Conference of the Network on Natural Law 1625-1850 Research Centre for Early-Modern Natural Law
Max Weber Centre, Erfurt 21-23 November 2019
In 2019, the Network’s conference is being organised by Gábor Gángó and Knud Haakonssen. The theme is the reception of natural law during the early-modern period in the political cultures to the east of the German Empire. In keeping with the programme of the Network, the conference is inter-disciplinary in its approach and is mainly, but not exclusively, focussed on academic natural law. Natural law in Eastern Europe has only be explored to a limited degree, and the conference will open up for new research by papers devoted to natural law teaching in Moscow, St. Petersburg, Vilnius, Elbląg, Toruń, Prague, Vienna, Tyrnau (Trnava), Sárospatak and Klausenburg (Cluj-Napoca). The particular character of natural law discussions in the different religious and political contexts of Eastern Europe will be highlighted, as indicated by the titles in the programme.
Venue: Max Weber Centre for Advanced Cultural and Social Studies, Steinplatz 2, Erfurt.
Registration: The meeting is free and open for all interested, but we ask you to register by e-mail to Dr. Mikkel Munthe Jensen: Mikkel.Jensen@uni-erfurt.de
After Pufendorf: Natural law and the passions in Germany and Scotland
Network Conference 2018: After Pufendorf: Natural law and the passions in Germany and Scotland
Natural Law 1625-1850: An International Research Project Conference in St. Andrews, Scotland, 24–27 October 2018 ‘After Pufendorf: Natural law and the passions in Germany and Scotland’
Supported by St. Andrews Institute of Intellectual History, Scottish Philosophical Association and Interdisciplinary Centre for European Enlightenment Studies (Halle)
By the middle of the eighteenth century, a number of authors who taught and wrote about natural law saw themselves as being engaged in a very different intellectual and academic activity than that of the natural lawyers of earlier generations. While staying within the mode of natural law, the deep-going revision that they understood themselves to be undertaking – each in their separate way – was to shift the idea of natural law as something that human nature needed somehow to have imposed upon it to the idea of natural law as in some sense inherent in human nature itself. Furthermore, they saw the relevant aspects of human nature to be the emotions or passions that drove people in their active lives. This development in natural law thinking has been referred to as an anthropological approach, as a turn from law to moral philosophy, as the formulation of a ‘Recht des Gefühls’, as a sentimental natural law, etc.
It was a line of argument that took several different forms and was articulated in quite different contexts, yet it is recognizable in thinkers as different as Johann Jacob Schmauss in Göttingen and Adam Smith in Glasgow. It was, however, a development that had started much earlier as part of the intense debates at the turn of the century about the nature and validity of Samuel Pufendorf’s natural law. Philosophers, legal theorists and theologians associated with the new university in Halle were the leading disputants, and a particularly important turning point in the debates about Pufendorf was Christian Thomasius’ abnegation during the early years of the new century of the deeply Pufendorfian ideas of natural law that he had been propagating with great impact previously.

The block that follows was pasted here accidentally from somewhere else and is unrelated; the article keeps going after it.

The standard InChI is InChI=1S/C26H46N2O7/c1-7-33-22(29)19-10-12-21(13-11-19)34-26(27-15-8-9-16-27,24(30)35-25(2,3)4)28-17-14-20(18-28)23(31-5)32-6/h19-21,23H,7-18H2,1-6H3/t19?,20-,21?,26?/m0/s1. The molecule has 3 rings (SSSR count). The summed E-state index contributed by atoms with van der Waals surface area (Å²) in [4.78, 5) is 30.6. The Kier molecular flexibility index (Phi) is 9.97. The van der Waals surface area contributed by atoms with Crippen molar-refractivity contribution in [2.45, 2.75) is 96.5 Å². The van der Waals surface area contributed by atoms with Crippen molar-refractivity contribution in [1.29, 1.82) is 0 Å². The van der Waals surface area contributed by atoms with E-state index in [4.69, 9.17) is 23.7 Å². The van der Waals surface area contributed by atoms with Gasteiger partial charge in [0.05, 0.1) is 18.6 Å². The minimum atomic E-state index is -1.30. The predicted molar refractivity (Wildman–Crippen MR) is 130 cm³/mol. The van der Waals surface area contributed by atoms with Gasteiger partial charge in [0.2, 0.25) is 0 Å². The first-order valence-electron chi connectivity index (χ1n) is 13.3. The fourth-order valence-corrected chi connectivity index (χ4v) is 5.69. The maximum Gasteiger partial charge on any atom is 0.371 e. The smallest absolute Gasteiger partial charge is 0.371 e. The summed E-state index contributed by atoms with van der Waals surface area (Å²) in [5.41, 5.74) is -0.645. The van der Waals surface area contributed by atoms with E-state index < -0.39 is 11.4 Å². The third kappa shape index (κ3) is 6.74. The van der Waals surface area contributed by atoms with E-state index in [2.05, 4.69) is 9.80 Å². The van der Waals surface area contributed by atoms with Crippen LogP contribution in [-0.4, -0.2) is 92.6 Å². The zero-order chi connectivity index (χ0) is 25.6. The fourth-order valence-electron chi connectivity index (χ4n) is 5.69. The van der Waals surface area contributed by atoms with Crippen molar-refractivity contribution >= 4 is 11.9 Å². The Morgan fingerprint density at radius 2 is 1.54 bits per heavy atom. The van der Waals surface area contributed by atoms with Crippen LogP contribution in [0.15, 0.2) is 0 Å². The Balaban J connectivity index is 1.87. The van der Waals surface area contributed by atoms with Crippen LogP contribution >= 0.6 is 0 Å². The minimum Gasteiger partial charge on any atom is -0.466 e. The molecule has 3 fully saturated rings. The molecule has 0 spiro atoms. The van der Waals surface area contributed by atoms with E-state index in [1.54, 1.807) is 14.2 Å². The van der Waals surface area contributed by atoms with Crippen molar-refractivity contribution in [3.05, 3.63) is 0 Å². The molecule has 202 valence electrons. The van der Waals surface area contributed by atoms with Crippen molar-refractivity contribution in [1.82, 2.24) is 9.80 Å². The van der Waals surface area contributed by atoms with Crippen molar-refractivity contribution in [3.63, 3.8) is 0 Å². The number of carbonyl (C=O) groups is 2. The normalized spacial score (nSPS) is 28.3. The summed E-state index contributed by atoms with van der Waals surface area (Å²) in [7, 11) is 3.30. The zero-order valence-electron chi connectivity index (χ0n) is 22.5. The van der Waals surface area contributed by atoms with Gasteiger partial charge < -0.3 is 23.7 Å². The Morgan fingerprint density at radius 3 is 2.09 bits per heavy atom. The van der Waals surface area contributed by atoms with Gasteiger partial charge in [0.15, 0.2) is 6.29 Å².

Only a few years later, we see a reaction against Pufendorf in Scotland that has a number of strikingly similar features to that in Germany. Here the leading figure was Francis Hutcheson who had a broad influence on the intellectual culture that we now refer to as the Scottish Enlightenment and among whose students was Adam Smith. Across deep differences in philosophical, theological, legal and political contexts in Germany and Scotland the similarities in thoughts about natural law are striking, not only because of the idea of the passionate foundations for natural law, but also because these ideas in both cultural spheres led to some of the sharpest formulations of rights theories and to a historicisation of morality and law that pointed towards the dissolution of the natural law language. While acknowledging the many differences between the German and the Scottish thinkers, similarites such as these are so intriguing that they warrant joint consideration in a conference.
Grotius and the English Enlightenment. Questions and Perspektives.
Workshop: Dr. Marco Barducci (Perugia): Grotius and the English Enlightenment. Questions and Perspektives.
Round-table-Gespräch in Kooperation mit dem Interdisziplinären Zentrum für die Erforschung der Europäischen Aufklärung der Universität Halle-Wittenberg. 27. Juli 2018, 10:00 Uhr IZEA, Christian-Thomasius-Zimmer
Natural Law in Eastern Europe
Workshop: Natural Law in Eastern Europe
A workshop in the network ‘Natural Law, 1625-1850’ Forschungsstelle für Frühneuzeitliches Naturrecht Max-Weber-Kolleg, Erfurt 24.01.2018
11.00-11.30: Knud Haakonssen (Erfurt/St. Andrews) Welcome and introduction
11.30-12.30: Péter Balázs (Szeged) ‘Pufendorf in Hungarian and Transylvanian Collections’
14.00-15.00: Gábor Gángó (Erfurt/Budapest) ‘Pufendorf's reception in the academic gymnasia of Toruń and Elbląg under Ernest König's directorship’
15.00-16.00: Ivo Cerman (České Budějovice) ‘The Chairs of natural law in Vienna and Prague’
16.15.-17.15: Martin Mulsow (Erfurt/Gotha), Chair Round-table on future work on natural law in Eastern Europe
Heumanns »Collegium Juris naturae«. Zugänge zu einem noch unbekannten Manuskript.
Workshop: Heumanns »Collegium Juris naturae«. Zugänge zu einem noch unbekannten Manuskript. Forschungszentrum Gotha Schloss Friedenstein, Gotha 8. November 2017
Programm 13.30-14.15 Martin Mulsow: Einleitung: Vom Nutzen des Naturrechts und seinen litterärischen Hilfsmitteln (= Prolegomena und Appendix). 14.15-15.00 Knud Haakonssen: Das Recht allgemein. (= Cap. I.) 15.00-15.30 - Kaffeepause- 15.30-16.15 Frank Grunert: Gewissen, Willen, moralisches Handeln. (= Cap. II. u. III.) 16.15-17.00 Gideon Stiening: Honestum – Decorum – Iustum: Von den Prinzipien des Naturrechts. (= Cap. IV.) 17.00-17.30 - Kaffeepause- 17.30-18.15 Holger Glinka: Pflichten gegen Gott, sich selbst und andere. (= Cap. V., VI., VII.) 18.15-19.00 Oliver Bach: Nutzen und Rechte des Staates. (Cap. XI) 19.30 - Abendessen-
Love as the principle of natural law. The natural law of Johann Gottlieb Heineccius and its context
Network conference 2016: Love as the principle of natural law. The natural law of Johann Gottlieb Heineccius and its context
24 - 26 November 2016, Christian-Wolff-Haus, Halle (Saale)